Sometimes I have an urge to spend a few hours in the kitchen with something big simmering gently on the stove. When I do, I often turn to the Bolognese Meat Sauce from Marcella Hazan’s Essentials of Classic Italian Cooking. As you can see in my copy, p.204-5 is where the book has split into 2 pieces, from overuse.
Although it’s not overuse. Because anyone who tastes this incredible (and time intensive) sauce will kiss the ground you walk on. So it’s worth it.
What is it about this sauce? Is it because I spent a semester in Rome as a student? Or the memory of my mom’s big spaghetti night? My grandfather’s garlic bread? I think its a little of all those things. I really like that this is an “authentic” recipe. The meat is gently simmered in milk before the wine is added and then it all has to evaporate before adding the tomatoes. Only then can the three hour marathon of true simmering begin. Gauging the heat carefully so that there are several seconds between the bubbles breaking through the surface of the sauce allows the sauce to reduce slowly and maintains the utter tenderness of the meat. The result is nothing like the typical American recipe, those chewy bits of ground beef and soupy-sauce tomatoes drowning long strands of spaghetti. This Marcella Bolognese is the essence of something. I am not sure exactly what.
As Marcella writes “There is no more perfect union in all gastronomy than the marriage of Bolognese ragu with homemade Bolognese tagliatelle.” Wow. It’s hard to mess with that. But I do – mess with that. Despite the fact that I love the long involved traditional process, I serve this sauce American style. The accompaniments are always the same: a big mixed salad and garlic bread made by slathering a split French batard with melted butter and minced garlic and tossing it, wrapped in foil into the oven. I wouldn’t serve it with spaghetti though, the way my parents (and everybody else) did in the 70’s. I like a short tube or trumpet shaped pasta that cradles the sauce. And I don’t use parmesan from a green cylindrical shaker. A real reggiano parmesan is the only way to go.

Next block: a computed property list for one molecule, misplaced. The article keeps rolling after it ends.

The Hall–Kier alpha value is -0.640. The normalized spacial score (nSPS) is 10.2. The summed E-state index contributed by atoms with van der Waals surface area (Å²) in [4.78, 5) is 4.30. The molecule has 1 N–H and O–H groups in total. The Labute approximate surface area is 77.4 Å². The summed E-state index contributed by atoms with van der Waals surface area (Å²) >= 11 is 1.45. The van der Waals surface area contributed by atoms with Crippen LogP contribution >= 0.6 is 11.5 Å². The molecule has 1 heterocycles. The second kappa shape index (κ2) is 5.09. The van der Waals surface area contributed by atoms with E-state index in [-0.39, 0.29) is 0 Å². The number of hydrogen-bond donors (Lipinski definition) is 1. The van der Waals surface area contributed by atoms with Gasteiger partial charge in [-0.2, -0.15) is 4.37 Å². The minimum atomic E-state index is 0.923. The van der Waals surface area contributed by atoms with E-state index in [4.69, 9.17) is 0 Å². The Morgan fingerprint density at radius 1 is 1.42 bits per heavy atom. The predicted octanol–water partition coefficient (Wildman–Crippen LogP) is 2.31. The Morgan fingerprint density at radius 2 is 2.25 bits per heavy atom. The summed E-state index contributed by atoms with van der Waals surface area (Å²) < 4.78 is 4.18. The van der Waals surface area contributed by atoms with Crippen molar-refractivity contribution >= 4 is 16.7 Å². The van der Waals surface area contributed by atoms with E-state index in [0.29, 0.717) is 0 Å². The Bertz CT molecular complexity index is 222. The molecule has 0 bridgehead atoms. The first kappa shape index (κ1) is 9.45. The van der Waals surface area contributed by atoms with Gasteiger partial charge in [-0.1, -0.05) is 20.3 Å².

And so what if the sauce takes 4 hours. While the sauce bubbled away on the stove, I put the little guy to bed, folded a load of laundry, started a book that I’d gotten for Christmas and fell asleep on the couch with Max, my cat. When I woke up, there was the scent of dinner: very homey and purely delicious. January is way too gloomy in Seattle. Making bolognese all afternoon is the perfect antidote. Initially there is some minor chopping. MINOR. A carrot, some celery, a little yellow onion. Everything else is pour, mash, stir. No big deal. And the simmering part is easy. You don’t have to stand there. If your kids don’t think you walk on water for making this incredible meal, that’s ok. You just open a nice Montepulciano, pour yourself a glass and revel in a job well done.
(I won’t lie to you, this menu takes minimum of 4 hours start to finish. However – there are 3 hours of downtime!)
- Cavatappi with Bolognese Meat Sauce
- Green Salad Vinaigrette
- Garlic Bread
- Mint Chip Ice Cream with Chocolate Sauce.
Marcella Hazan’s Bolognese Meat Sauce and a few pointers